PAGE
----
I wasn’t expecting to find an artists’ colony on an island in the middle of the Thames in London. Back home in Northern California this kind of thing wouldn’t have surprised me, but here in the Big Smoke it takes me aback. This is not least because I’d never heard of Eel Pie Island before I stumbled across it while walking along the river in Twickenham.
But now that I’m here, I cross the arched bridge from the Thames Path and find myself transported into a Narnia-like land of gardens littered with upside-down mannequin legs and discarded old post boxes.
On either side of a tiny path, overgrown lawns hide colorful cottages while fat orange cats sit sentry atop rusty patio furniture. My pace slows as sensory overload overtakes, and I can’t help peering into each passing garden, my eyes like Edmund’s when he stares into a box of Turkish delight.
Eventually I reach the end of the island, where a twice-yearly open studio weekend is taking place in—ta da!—a working boatyard. As I wander down the narrow alleys past hulking ships and heavy chains, I find myself peeking into little rooms full of ceramics, paintings, and other works of art.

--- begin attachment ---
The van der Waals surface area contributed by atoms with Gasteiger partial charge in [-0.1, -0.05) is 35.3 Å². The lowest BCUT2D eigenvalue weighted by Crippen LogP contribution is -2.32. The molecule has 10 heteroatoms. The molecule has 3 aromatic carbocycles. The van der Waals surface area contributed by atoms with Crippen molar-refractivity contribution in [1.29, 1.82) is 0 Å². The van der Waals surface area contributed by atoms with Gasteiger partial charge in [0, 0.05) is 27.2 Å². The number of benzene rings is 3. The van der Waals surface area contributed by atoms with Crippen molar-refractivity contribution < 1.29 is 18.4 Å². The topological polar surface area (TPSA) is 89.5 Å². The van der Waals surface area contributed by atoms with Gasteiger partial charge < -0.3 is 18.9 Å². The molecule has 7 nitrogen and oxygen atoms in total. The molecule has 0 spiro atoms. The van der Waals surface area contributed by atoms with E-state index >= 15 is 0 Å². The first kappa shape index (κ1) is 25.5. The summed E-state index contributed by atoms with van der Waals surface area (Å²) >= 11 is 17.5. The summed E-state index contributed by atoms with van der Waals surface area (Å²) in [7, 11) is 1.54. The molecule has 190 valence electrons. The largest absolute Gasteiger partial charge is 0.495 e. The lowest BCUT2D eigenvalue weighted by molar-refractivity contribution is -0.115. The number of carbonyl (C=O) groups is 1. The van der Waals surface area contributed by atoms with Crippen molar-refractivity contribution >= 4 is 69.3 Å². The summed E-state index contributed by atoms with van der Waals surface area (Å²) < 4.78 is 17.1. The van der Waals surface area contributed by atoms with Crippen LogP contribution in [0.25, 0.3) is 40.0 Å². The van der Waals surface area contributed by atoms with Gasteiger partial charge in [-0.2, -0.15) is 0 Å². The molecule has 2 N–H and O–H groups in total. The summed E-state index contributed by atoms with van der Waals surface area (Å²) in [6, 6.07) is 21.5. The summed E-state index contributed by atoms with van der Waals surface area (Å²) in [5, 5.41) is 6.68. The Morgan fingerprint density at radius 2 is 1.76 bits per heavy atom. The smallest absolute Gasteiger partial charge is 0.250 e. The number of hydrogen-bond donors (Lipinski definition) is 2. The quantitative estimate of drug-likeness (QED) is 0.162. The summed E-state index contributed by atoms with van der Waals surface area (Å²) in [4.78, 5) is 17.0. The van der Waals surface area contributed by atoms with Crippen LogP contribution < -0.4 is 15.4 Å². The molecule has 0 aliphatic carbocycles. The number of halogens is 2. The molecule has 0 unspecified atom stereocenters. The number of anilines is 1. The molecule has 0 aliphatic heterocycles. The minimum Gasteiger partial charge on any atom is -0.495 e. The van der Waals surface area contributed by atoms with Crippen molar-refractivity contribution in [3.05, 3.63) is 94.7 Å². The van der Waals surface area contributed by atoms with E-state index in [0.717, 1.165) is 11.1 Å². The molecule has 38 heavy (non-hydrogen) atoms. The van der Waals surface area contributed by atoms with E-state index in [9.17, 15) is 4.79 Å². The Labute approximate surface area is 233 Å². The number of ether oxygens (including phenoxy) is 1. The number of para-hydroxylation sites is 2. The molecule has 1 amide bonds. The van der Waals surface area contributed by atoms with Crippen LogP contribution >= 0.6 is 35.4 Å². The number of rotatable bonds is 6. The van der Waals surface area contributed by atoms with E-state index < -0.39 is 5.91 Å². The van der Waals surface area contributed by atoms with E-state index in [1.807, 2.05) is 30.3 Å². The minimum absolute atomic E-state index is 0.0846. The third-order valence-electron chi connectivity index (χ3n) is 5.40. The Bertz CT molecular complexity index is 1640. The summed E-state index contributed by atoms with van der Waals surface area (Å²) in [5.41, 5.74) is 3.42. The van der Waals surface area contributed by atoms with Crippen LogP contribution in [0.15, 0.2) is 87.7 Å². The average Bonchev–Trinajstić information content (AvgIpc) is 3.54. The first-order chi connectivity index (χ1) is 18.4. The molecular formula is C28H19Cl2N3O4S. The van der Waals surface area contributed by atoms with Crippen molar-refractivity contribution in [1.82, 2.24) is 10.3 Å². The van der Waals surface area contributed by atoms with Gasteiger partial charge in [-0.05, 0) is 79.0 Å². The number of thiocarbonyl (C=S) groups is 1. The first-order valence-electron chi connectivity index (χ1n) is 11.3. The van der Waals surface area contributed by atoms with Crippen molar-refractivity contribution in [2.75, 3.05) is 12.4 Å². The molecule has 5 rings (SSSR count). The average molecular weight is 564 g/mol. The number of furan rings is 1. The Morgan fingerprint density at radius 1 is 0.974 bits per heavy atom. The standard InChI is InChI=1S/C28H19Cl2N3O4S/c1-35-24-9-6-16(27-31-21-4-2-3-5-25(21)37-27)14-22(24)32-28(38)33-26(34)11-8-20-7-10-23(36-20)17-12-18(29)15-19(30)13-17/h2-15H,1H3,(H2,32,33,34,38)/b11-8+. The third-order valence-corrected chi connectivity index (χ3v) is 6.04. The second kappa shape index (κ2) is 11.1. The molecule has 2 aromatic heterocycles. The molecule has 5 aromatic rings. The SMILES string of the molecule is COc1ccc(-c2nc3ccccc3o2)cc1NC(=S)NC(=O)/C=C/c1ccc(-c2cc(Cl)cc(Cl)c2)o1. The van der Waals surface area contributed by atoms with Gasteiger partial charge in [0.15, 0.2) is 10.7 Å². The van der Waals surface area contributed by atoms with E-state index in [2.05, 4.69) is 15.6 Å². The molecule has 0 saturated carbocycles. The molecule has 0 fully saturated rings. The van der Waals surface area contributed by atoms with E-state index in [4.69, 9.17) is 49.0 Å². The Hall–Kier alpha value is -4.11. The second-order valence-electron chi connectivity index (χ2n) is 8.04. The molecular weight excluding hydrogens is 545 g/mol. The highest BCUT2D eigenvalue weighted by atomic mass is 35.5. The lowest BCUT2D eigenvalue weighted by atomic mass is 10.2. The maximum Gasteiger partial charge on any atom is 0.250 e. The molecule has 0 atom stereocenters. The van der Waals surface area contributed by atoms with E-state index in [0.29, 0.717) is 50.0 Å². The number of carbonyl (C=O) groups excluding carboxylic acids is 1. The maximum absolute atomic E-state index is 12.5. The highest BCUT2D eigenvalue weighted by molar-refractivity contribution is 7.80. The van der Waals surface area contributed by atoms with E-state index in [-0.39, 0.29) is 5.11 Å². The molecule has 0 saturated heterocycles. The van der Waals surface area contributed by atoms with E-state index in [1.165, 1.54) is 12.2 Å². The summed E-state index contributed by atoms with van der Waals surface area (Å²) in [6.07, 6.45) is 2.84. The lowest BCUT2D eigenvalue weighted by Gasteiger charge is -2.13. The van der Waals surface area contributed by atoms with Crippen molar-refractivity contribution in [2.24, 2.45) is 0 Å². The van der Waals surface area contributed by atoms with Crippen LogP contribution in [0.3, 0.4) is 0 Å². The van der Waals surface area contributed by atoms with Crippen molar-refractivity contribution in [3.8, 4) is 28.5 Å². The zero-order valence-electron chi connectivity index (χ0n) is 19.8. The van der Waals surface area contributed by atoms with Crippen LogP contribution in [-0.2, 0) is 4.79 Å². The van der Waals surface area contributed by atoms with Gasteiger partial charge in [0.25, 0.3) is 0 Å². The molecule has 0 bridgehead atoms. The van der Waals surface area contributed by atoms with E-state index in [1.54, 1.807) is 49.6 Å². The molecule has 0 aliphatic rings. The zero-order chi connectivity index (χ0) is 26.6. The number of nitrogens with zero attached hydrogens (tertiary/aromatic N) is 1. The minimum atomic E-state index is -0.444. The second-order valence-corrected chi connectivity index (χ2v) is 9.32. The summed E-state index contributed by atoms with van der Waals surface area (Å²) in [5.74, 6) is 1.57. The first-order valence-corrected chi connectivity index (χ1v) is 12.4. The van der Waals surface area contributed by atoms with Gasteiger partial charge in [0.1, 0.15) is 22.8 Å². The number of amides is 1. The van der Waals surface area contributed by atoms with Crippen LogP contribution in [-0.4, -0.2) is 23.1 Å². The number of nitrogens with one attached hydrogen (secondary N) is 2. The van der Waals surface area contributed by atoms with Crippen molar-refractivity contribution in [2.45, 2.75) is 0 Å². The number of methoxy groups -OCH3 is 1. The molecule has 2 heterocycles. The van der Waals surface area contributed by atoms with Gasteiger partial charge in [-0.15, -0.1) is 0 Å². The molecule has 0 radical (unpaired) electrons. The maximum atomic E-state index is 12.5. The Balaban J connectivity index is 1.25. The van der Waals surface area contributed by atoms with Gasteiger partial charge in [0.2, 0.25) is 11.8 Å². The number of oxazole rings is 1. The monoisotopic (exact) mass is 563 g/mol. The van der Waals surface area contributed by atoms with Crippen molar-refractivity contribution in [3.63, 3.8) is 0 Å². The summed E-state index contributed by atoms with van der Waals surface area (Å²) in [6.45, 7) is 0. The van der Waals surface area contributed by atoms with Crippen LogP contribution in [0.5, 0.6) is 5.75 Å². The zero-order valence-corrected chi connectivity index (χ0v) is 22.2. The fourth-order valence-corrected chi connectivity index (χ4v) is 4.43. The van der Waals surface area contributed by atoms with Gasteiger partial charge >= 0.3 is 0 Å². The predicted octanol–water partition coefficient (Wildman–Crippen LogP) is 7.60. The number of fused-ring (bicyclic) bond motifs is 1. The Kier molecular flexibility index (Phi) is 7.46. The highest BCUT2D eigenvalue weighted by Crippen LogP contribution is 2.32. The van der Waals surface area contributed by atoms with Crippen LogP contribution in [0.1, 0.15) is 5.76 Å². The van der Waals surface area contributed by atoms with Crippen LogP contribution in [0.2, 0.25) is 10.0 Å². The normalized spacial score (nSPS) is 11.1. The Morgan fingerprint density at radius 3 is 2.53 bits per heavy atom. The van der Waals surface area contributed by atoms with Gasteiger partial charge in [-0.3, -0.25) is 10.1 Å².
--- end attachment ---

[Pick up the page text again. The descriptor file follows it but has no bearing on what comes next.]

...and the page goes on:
But the real appeal isn’t what’s inside the studios. It’s what’s among them, between them, and around them. The artists’ studios on Eel Pie Island have overflowed onto the paths, with bright mermaid murals covering old sheds, wooden dragons flying over wilted plants, and cigar-smoking mannequins playing scarecrow between boats.
I wander around, taking in a circle of headless mannequins around a table (they seem to like their mannequins on Eel Pie Island!), a wall tantalizingly covered in keys, and heaps of little curiosities in every empty space.
When I’ve finished exploring, I make my way back down the path, stopping again for a bit of garden voyeurism before crossing the bridge back into Twickenham.
Once on land, I feel like I’ve been purged from Narnia and expelled from the Wardrobe to face dull reality and all of its tedious sameness. For all the pretty houses along the river here, none is quite as colorful or eccentric as the ones on Eel Pie Island. But that’s why I love London so much. Just when I think I’ve seen the whole city, I chance upon something completely unexpected. I can’t wait to see what’s next…